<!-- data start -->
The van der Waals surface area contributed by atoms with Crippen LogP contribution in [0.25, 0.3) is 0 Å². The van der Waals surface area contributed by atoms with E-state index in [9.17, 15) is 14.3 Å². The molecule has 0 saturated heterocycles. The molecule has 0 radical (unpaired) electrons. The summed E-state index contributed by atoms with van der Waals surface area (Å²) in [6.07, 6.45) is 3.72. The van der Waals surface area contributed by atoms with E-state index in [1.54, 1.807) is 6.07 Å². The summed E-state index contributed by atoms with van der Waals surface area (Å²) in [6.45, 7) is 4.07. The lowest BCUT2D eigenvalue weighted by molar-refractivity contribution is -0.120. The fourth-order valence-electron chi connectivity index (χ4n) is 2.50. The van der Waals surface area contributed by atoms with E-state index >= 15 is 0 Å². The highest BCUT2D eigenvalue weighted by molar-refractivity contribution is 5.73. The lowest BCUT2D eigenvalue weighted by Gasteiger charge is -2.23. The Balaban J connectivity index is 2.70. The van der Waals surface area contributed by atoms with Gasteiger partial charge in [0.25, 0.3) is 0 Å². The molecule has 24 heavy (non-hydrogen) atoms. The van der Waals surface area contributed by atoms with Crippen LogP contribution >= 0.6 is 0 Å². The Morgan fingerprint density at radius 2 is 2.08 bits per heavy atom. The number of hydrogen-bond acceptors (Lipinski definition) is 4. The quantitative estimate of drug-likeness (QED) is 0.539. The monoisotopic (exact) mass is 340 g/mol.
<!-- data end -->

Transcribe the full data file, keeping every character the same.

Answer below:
The van der Waals surface area contributed by atoms with Crippen LogP contribution in [0.25, 0.3) is 0 Å². The van der Waals surface area contributed by atoms with E-state index in [9.17, 15) is 14.3 Å². The molecule has 0 saturated heterocycles. The molecule has 0 radical (unpaired) electrons. The summed E-state index contributed by atoms with van der Waals surface area (Å²) in [6.07, 6.45) is 3.72. The van der Waals surface area contributed by atoms with E-state index in [1.54, 1.807) is 6.07 Å². The summed E-state index contributed by atoms with van der Waals surface area (Å²) in [6.45, 7) is 4.07. The lowest BCUT2D eigenvalue weighted by molar-refractivity contribution is -0.120. The fourth-order valence-electron chi connectivity index (χ4n) is 2.50. The van der Waals surface area contributed by atoms with E-state index >= 15 is 0 Å². The highest BCUT2D eigenvalue weighted by molar-refractivity contribution is 5.73. The lowest BCUT2D eigenvalue weighted by Gasteiger charge is -2.23. The Balaban J connectivity index is 2.70. The van der Waals surface area contributed by atoms with Gasteiger partial charge in [0.25, 0.3) is 0 Å². The molecule has 24 heavy (non-hydrogen) atoms. The van der Waals surface area contributed by atoms with Crippen LogP contribution >= 0.6 is 0 Å². The Morgan fingerprint density at radius 2 is 2.08 bits per heavy atom. The number of hydrogen-bond acceptors (Lipinski definition) is 4. The quantitative estimate of drug-likeness (QED) is 0.539. The monoisotopic (exact) mass is 340 g/mol.